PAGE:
Articulating value to clients is going to be increasingly important as robo-advisory companies like Wealthfront continue to grow: “this type of log-in, answer-a-survey, get-your-portfolio-underway type of experience has attracted millions of dollars from investors of all sizes…’If people’s expectations of what they can get from a financial advisor were higher, these service providers would have less of an appeal.’” Furthermore, “’so many people have such low expectations of what a wealth advisor can provide that advisors really end up looking like a commodity’…a true financial advisor acts like an investor’s personal CFO, fulfilling a task that goes well beyond portfolio construction such as accounting and tax advice, but consists of a holistic approach to wealth management that’s worth the cost.” Also, “robo-advisors might rebalance your portfolio for you, but they won’t stop you from bailing out of your investments in bear markets.” Meanwhile, “there is no evidence to support the notion that active stock selection is easier when there is wide dispersion among individual stock returns…If stocks are all heading largely in the same direction, (i.e., have relatively low dispersion), in theory, an active stock picker should find it particularly difficult to construct a portfolio that beats a benchmark index. On the other hand, during a period when individual stocks are acting more like independent assets, there should be a greater opportunity for skillful (or lucky) investors to outperform…although there is higher dispersion among active fund returns during periods of high stock market dispersion, this fund dispersion does not increase the likelihood of outperformance by active managers within the large-cap US market segment.” Meanwhile, hedge fund assets under management set a record in Q1 2014 at $2.7 trillion; the 7th quarter in a row for record setting asset levels. “Equity hedge strategies led the way with $16.3 billion in fresh investor cash. Event-driven funds followed up a 2013 of big inflows with another $4.1 billion in new capital.”
62 Percent Of Americans Enjoy Lying
“A Gallup poll published Monday says that 62 percent of Americans say they enjoy saving, while only 34 percent say they enjoy spending. This is up from 2013, when 60 percent of Americans said they enjoy saving and 37 percent said they enjoy spending.” That being said, the average personal savings rate has been declining over the last four decades (11.8 percent in the 70s, currently at 4.5%). Also, “30 percent of surveyed Americans say real estate is the best long-term investment, followed by 24 percent who opt for gold, and 24 percent who prefer stocks and mutual funds.” Similarly, a Bankrate survey of over 1,000 households shows that 73% of Americans are “not more inclined to invest in stocks.” “It all seems counterintuitive until you consider what investors have had to endure over the past 14 years: Two crippling bear markets that saw stocks lose more than half their value, the worst economy since the Great Depression and the perception that market gains are the product of nothing more than rocket fuel from the Federal Reserve that is bound to run out at some point in the not-too-distant-future….One constant among market pros asked about investor sentiment is that the lack of avid enthusiasm is a contrarian bullish sign.”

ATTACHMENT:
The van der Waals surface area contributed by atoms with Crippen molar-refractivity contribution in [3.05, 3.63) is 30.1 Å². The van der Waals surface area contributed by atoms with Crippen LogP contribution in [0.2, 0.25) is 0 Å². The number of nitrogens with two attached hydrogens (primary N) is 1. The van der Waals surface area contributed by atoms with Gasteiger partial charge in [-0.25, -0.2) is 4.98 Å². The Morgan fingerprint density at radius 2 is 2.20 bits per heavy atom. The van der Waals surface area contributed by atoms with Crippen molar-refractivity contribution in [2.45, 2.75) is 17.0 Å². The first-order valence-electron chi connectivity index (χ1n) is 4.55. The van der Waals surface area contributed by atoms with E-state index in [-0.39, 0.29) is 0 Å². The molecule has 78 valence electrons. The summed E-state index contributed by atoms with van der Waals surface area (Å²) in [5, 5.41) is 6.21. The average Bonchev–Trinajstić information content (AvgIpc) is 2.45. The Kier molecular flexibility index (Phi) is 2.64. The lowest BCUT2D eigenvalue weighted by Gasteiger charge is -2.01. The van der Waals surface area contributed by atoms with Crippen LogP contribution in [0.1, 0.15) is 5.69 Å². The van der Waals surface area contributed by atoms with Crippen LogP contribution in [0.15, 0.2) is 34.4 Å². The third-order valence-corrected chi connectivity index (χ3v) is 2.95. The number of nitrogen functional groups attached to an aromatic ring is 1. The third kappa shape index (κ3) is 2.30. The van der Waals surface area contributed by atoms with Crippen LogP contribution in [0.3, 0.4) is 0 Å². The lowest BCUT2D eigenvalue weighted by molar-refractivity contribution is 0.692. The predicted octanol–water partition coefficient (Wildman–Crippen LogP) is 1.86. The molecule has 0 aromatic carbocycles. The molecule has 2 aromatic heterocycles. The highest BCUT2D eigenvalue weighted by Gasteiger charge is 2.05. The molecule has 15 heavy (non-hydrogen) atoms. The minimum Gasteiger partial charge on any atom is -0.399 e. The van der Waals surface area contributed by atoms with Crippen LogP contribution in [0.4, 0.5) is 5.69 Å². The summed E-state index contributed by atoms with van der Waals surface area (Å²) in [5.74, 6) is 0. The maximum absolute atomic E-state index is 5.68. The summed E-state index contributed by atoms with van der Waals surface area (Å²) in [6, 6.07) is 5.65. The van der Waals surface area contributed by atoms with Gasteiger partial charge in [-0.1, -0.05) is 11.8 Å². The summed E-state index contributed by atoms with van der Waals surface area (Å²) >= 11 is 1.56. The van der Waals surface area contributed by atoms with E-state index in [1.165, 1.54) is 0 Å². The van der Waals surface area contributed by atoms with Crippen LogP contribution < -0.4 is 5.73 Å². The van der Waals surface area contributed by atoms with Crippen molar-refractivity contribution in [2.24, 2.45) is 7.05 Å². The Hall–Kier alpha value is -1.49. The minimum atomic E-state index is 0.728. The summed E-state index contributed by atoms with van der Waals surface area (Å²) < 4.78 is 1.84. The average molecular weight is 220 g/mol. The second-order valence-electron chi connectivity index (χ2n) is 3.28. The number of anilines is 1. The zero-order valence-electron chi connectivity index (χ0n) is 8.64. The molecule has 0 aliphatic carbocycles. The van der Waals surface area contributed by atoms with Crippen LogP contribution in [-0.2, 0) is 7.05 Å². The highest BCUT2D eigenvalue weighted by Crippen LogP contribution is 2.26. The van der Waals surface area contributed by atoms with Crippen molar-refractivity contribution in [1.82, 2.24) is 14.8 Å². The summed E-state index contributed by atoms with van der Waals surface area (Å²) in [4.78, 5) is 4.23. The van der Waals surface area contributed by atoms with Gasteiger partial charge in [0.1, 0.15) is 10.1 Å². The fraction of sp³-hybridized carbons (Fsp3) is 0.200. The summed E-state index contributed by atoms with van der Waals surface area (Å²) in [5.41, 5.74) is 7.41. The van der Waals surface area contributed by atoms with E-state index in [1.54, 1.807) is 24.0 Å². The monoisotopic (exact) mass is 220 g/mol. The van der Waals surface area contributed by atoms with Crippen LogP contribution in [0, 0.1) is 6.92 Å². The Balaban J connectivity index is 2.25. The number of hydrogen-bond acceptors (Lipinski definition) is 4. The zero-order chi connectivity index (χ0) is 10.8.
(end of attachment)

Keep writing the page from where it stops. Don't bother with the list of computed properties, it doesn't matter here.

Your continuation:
Chinese Reform Update: Private Capital, Asset Management Holding Companies
“In recent weeks, some of China’s top conglomerates have announced spin-offs and restructuring plans, local authorities have been experimenting with new management structures, and political sources say a group focused on state enterprises plays a prominent role among six teams that form President Xi Jinping’s economic brain trust…Provinces and major cities are already running trials aiming to bring more non-government capital to the firms they control and embracing new management structures and incentives…Guangdong, Hunan and Guizhou are also allowing for the first time senior executives to own shares in firms they manage. Local governments are also experimenting with using asset management companies to act like value-driven institutional shareholders rather than an extension of government bureaucracy.” Meanwhile, “China plans to establish a land registration system by 2016 and make it operational within two years, the country’s Ministry of Land and Resources said, part of an effort by Beijing to make the real estate market more transparent. Also, meet BYD, the Chinese conglomerate producing carbon-free products (like electric buses) near Los Angeles, with the help of Warren Buffett.
“The new two-year FRN is a fixed-principal security with quarterly interest payments and interest rates indexed to the thirteen-week Treasury bill…From an investor perspective, FRNs have less exposure to rising rates because of the frequent rate resets, and they pay interest more frequently than current coupon two-year securities. At the same time, FRNs may offer investors a slightly higher yield and fewer transaction costs than consistently rolling over a position in the thirteen-week bill, despite providing nearly identical cash flows.”